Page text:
“It’s been about 20 Celsius warmer than normal over most of the Arctic Ocean, along with cold anomalies of about the same magnitude over north-central Asia. This is unprecedented for November,” said research professor Jennifer Francis of Rutgers university.
Temperatures have been only a few degrees above freezing when -25 Celsius should be expected, according to Francis. “These temperatures are literally off the charts for where they should be at this time of year. It is pretty shocking. The Arctic has been breaking records all year. It is exciting but also scary,” she said.
Francis said the near-record low sea ice extent this summer had led to a warmer than usual autumn. That in turn had reduced the temperature difference between the Arctic and mid-latitudes.
“This helped make the jet stream wavier and allowed more heat and moisture to be driven into Arctic latitudes and perpetuate the warmth. It’s a vicious circle,” she added.
Sea ice, which forms and melts each year, has declined more than 30 percent in the past 25 years. This week it has been at the lowest extent ever recorded for late November. According to the US government’s National Snow and Ice Data Centre (NSIDC), around 2 million square kilometers less ice has formed since September than average. The level is far below the same period in 2012, when sea ice went on to record its lowest ever annual level.
Francis said she was convinced that the cause of the high temperatures and ice loss was climate change. “It’s all expected. There is nothing but climate change that can cause these trends. This is all headed in the same direction and picking up speed.”
Rasmus Tonboe, a sea ice remote sensing expert at the Danish Meteorological Institute in Copenhagen, said: …more
Rebounding populations in Pacific Northwest contend with reduced habitat connectivity, climate change
Aja Woodrow plods alongside the road toward a road-killed deer near the town of Cle Elum in central Washington. He’s carrying a Pulaski — a combination axe/grub hoe commonly used for wildland firefighting. Today, however, Woodrow intends to put it to a more macabre use: severing the deer’s head.
This may sound like a scene from horror movie, but Woodrow has wildlife conservation on his mind. He’s a US Forest Service biologist working in partnership with the Washington Department of Transportation on a study of wolverine movement in the North Cascades. Road-killed deer and elk just happen to be effective, cheap, and plentiful wolverine bait.
photo by Jarkko Järvinen
Long absent from Washington’s Cascade mountain range, wolverines are staging a comeback. Biologists began documenting wolverines in more remote parts of the Cascades in the 1990s, and in 2006, the Forest Service began tracking wolverines to monitor the depth of the recovery. A decade later, wolverines are flourishing in the area. They’re nearly everywhere we would expect to see them in the North Cascades, and biologists discover new individuals each year. However, a huge barrier lies in the way of the wolverine’s continued recovery and expansion into the rest of the Cascades: Interstate 90, which bisects the mountain range.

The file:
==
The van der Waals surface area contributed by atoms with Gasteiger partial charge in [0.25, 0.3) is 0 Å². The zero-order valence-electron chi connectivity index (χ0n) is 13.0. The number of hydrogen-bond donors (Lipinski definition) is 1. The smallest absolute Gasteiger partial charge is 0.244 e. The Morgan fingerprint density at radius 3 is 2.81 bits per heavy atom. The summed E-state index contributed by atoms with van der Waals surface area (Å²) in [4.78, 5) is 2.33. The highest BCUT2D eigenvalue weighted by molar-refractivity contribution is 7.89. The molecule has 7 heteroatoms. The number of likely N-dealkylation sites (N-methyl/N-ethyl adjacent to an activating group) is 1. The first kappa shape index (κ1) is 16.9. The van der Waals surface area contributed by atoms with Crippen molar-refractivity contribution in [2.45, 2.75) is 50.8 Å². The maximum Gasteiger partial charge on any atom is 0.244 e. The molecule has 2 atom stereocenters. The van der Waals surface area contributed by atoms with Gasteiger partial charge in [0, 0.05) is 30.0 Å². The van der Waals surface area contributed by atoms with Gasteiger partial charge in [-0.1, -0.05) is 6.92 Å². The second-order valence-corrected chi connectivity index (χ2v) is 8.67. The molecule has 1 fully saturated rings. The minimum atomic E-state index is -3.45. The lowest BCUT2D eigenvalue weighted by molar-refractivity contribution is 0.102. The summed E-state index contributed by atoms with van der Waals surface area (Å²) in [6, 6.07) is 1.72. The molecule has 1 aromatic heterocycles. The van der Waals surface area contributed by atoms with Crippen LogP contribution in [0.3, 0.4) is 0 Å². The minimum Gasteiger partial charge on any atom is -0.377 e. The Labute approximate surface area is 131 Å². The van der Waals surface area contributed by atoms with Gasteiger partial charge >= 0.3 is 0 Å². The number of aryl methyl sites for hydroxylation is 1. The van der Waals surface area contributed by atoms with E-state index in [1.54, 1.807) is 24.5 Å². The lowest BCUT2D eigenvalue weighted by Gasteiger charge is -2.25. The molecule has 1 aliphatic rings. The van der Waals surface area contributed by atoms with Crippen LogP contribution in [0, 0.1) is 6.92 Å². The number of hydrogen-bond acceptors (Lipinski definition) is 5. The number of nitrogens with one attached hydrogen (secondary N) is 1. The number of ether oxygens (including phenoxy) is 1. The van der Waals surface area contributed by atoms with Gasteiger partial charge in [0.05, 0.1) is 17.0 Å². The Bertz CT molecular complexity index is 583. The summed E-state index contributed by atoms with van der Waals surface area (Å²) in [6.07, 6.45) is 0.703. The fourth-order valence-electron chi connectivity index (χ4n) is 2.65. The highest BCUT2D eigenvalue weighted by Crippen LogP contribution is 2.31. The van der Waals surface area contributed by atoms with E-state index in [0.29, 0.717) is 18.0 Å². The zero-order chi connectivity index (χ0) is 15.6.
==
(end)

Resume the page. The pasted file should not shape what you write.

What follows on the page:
Reduced habitat connectivity brought about by infrastructure projects is a growing problem around the world. As humans continue to build infrastructure to make our lives easier, that infrastructure becomes a barrier to movement of wildlife between patches of suitable habitat. This can be particularly problematic for small critters with low mobility like turtles, lizards, and salamanders, but it’s a problem for larger, more mobile animals like deer, wolves, and wolverines as well.
Adam Ford, an assistant professor of biology at the University of British Columbia-Okanogan, has studied the impact of roads on everything from leopard frogs to mountain lions. With some notable exceptions (e.g. the proverbial deer in the headlights), animals tend to shy away from roads, he says.
“Animals can hear cars, they can smell the effluents from cars, and of course they see them moving,” Ford says, all of which can cause animals to be averse to crossing roads. “Generally speaking, the wider the road, the more traffic on it and the larger the zone of influence the road has on the surrounding …more
Deep in Mexico’s Sierra Madre Oriental, two new magnolias were waiting for a conservationist turned photographer and a botanist to find them
In Mexico’s rugged Sierra Gorda Biosphere Reserve, new species from a variety of plant families have recently been discovered. Located in the northern third of the state of Querétaro, this section of the Sierra Madre Oriental has been particularly blessed with biological diversity by evolution. Its high peaks cause rain shadows and its latitude allows it to host both neo-arctic and neo-tropical flora and fauna.
I had the privilege of growing up in this region and, perhaps not surprisingly, developed a strong affinity for nature from an early age.
Thus, in 1987 when my parents started a grassroots movement aimed at conserving the area’s incredible biodiversity which led to the founding of Grupo Ecológico Sierra Gorda (GESG), I enthusiastically became involved with the project. I can proudly claim to have been a conservationist since my childhood. So it was natural for me to pick up photography as a tool for shedding light on the Sierra Gorda’s biological wealth and documenting its diversity of ecosystems. In 1996, I was carrying out point counts for a bird monitoring project, which led me to revisit a very special cloud forest, one where grand old oaks and ancient cypresses reach heights of 40 meters with their limbs draped in dense mats of moss, ferns, orchids, and bromeliads, a place where I have managed to photograph jaguars, pumas, and margays.